Oil rises as US producers and refiners assess storm damage

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NEW YORK: Oil prices rose on Monday as oil rig operators and refiners assess damage to their facilities on the US side of the Gulf of Mexico amid uncertainty over the timeframe for resuming operations after Hurricane Ida hit the region.

The gains were limited by expectations that the OPEC + group would press ahead with a planned increase in oil production.

The global benchmark Brent crude contracts ended the trading session up 71 cents, or 0.98 percent, to settle at $73.41 a barrel, after touching during the session its highest level since August 2, at $73.69.

US crude futures rose 47 cents, or 0.68 percent, to close at $69.21 a barrel.

Within 12 hours of making landfall, Ida weakened to a Category 1 hurricane and subsequently retreated to a tropical storm. Hundreds of oil production platforms were evacuated ahead of the storm and nearly all US oil production from the Gulf of Mexico, or 1.74 million barrels per day, was halted.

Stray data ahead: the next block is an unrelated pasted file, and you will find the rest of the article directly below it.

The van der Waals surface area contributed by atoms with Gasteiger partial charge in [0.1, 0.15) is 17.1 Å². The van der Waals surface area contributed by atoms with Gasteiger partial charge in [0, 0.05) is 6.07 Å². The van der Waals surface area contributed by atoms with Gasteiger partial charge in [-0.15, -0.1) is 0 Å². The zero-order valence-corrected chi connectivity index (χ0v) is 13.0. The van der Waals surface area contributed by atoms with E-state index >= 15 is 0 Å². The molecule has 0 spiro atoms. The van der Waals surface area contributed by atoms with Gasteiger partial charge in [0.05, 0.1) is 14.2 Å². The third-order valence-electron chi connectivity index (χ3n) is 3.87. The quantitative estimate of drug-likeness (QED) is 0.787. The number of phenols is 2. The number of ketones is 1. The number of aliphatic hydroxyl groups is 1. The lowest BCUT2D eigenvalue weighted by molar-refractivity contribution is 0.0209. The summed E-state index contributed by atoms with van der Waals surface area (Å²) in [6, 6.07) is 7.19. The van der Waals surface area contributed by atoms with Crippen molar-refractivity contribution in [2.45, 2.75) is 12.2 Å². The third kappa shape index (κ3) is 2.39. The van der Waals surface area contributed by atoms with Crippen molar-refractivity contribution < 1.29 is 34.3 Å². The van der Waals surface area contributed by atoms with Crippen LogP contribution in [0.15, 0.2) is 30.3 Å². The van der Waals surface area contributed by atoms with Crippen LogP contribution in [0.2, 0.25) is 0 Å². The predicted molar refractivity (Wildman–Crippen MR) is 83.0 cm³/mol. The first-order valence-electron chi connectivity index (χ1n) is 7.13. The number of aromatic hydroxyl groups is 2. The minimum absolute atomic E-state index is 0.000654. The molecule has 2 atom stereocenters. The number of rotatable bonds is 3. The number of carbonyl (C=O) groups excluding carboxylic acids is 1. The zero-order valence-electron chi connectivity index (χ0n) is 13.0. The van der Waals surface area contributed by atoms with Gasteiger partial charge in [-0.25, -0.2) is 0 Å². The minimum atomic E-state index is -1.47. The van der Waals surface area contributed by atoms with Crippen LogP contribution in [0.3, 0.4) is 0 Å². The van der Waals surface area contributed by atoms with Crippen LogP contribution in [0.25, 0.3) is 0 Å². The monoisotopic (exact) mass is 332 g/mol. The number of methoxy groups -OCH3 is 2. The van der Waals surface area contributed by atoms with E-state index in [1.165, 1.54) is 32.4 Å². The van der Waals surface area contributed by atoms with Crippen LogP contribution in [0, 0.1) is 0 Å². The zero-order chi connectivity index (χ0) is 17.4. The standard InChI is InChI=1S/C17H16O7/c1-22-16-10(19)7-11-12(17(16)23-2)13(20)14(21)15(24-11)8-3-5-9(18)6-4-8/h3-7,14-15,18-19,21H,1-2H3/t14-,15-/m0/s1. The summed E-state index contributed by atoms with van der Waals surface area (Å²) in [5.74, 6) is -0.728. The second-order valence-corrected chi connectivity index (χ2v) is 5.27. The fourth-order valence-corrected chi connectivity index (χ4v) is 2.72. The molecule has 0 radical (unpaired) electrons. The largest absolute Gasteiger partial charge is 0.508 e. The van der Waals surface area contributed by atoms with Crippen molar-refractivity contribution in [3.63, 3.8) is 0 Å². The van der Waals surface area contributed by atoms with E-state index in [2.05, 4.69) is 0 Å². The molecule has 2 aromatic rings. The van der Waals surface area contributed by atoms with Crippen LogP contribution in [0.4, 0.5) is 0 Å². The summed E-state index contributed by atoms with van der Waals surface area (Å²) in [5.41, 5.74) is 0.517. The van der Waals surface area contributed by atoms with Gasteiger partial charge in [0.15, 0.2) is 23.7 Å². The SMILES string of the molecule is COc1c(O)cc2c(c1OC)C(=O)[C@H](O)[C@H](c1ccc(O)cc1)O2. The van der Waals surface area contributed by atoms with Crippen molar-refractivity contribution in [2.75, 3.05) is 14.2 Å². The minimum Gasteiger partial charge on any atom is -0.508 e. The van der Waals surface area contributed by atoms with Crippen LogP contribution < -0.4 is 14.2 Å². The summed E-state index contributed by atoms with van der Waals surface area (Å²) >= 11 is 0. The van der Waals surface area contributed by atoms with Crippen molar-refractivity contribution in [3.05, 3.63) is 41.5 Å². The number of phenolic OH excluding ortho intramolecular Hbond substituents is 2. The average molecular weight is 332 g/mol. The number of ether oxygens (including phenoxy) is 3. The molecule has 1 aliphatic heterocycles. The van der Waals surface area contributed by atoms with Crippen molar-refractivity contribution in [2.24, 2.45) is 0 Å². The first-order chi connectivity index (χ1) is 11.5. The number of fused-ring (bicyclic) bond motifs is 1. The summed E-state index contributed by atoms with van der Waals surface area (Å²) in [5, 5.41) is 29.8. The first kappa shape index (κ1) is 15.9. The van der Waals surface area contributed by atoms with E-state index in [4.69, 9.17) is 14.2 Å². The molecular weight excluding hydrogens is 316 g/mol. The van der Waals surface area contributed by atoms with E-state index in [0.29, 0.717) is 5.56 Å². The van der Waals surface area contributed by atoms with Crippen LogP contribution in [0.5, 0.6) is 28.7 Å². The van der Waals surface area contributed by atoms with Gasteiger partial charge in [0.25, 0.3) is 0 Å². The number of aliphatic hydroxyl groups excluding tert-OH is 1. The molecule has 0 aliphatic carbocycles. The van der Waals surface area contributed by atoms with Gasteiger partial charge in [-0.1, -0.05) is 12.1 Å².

US gasoline contracts jumped more than 1.5 percent, giving support to crude.

Brent is 40 percent higher than its level at the beginning of the year, supported by supply cuts from OPEC and its allies, in what is known as the OPEC + group, and some recovery in demand from the collapse sparked by the pandemic last year.

OPEC + meets on Wednesday to discuss a planned increase of 400,000 barrels per day in its oil production, in what will be another easing of record production cuts it implemented last year.

OPEC delegates say they expect the group to press ahead with increasing production, although Kuwait’s oil minister said on Sunday that it might be reconsidered.

(Reuters)

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